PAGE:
N0.18 yarn is 1 pound of flax spun to a length of 5,400 yards.

In conclusion.
A 35/3 thread is made of three yarns, each made from 1 pound of flax spun out to 10,500 yards and then twisted together.

Linen sewing thread is made from straw of the flax plant. The stems are fermented in water to remove resinous matter. The fibrous material is then separated from the woody matter and spun into thread. The cellulose content is quite high at between 70 and 80%. The fibres are very tough, can be bleached white, and take dyes more readily than cotton.

The long winter evenings just fly by.........


Posted: Tue Nov 01, 2005 7:06 pm
by Lucy Cassidy
Firstly, thank you SO much, all of you who have responded. This kindness to a complete stranger is so welcome, and I am very grateful.

Auntiedom has sorted me out with a reel of her "spare" linen thread, so that will get me going (phew!) and I've made a careful note of all the other sources mentioned, just in case Auntiedom's thread can't take the speed at which I hammer along on my sewing machine!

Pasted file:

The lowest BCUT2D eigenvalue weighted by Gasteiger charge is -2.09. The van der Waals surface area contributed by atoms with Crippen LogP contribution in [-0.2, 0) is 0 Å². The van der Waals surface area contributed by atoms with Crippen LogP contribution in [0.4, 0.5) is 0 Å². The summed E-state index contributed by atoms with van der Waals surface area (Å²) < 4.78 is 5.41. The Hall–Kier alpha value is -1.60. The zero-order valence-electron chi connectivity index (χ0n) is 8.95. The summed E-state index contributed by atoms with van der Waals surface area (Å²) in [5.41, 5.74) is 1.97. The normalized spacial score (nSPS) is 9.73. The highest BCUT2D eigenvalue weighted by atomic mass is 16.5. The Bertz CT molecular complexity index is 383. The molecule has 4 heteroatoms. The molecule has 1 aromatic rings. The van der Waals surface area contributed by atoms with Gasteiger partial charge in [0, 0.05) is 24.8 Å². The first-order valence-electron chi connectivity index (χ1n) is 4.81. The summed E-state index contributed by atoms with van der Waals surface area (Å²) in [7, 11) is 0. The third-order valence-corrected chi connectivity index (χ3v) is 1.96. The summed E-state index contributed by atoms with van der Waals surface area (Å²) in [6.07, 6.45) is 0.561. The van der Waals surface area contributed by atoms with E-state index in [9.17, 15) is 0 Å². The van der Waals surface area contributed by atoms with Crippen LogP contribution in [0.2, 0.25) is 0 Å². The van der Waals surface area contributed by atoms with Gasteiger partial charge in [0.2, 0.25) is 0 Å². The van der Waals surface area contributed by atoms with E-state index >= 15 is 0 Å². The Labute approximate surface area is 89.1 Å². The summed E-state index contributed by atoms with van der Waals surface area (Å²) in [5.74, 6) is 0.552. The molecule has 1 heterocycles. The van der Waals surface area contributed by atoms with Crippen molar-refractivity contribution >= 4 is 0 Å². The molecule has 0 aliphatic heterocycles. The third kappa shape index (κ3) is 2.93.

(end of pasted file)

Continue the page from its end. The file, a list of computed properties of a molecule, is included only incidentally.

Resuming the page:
And Steve, just to help those long evening flying by, I've been given the following calculation by the "string" supplier: try this at home, everyone, and I will be asking questions later:

"To workout the length of a known weight of thread, you apply the
following calculation:

Lea size/cord x 600 = m/kg
example: for a 250g cop of 25/3 thread - 25/3 x 600/4 = 1250m/250g cop
(There are 4 x 250g cops in a kilo)

16/3 = 800m, 40/3 = 2000m"

There, was that clear enough for everyone?

Going back to my shirts, I did remember to wash the linen before starting construction, (he he, not completely daft!) I washed a length of it at 40 degrees, and the fabric shrank about an inch and a half in the metre. This suits me nicely, as, being oldfashioned, I can only work in yards. So the metres of fabric conveniently turn themselves into almost-yards. I hadn't thought of washing them in a hot-hot-hot wash to get all the shrinking over & done with. This seems like a good idea...

Madjon, that's an excellent idea, to look for odd bits in charity shops: presumably the reels would have the word "linen" on them somewhere?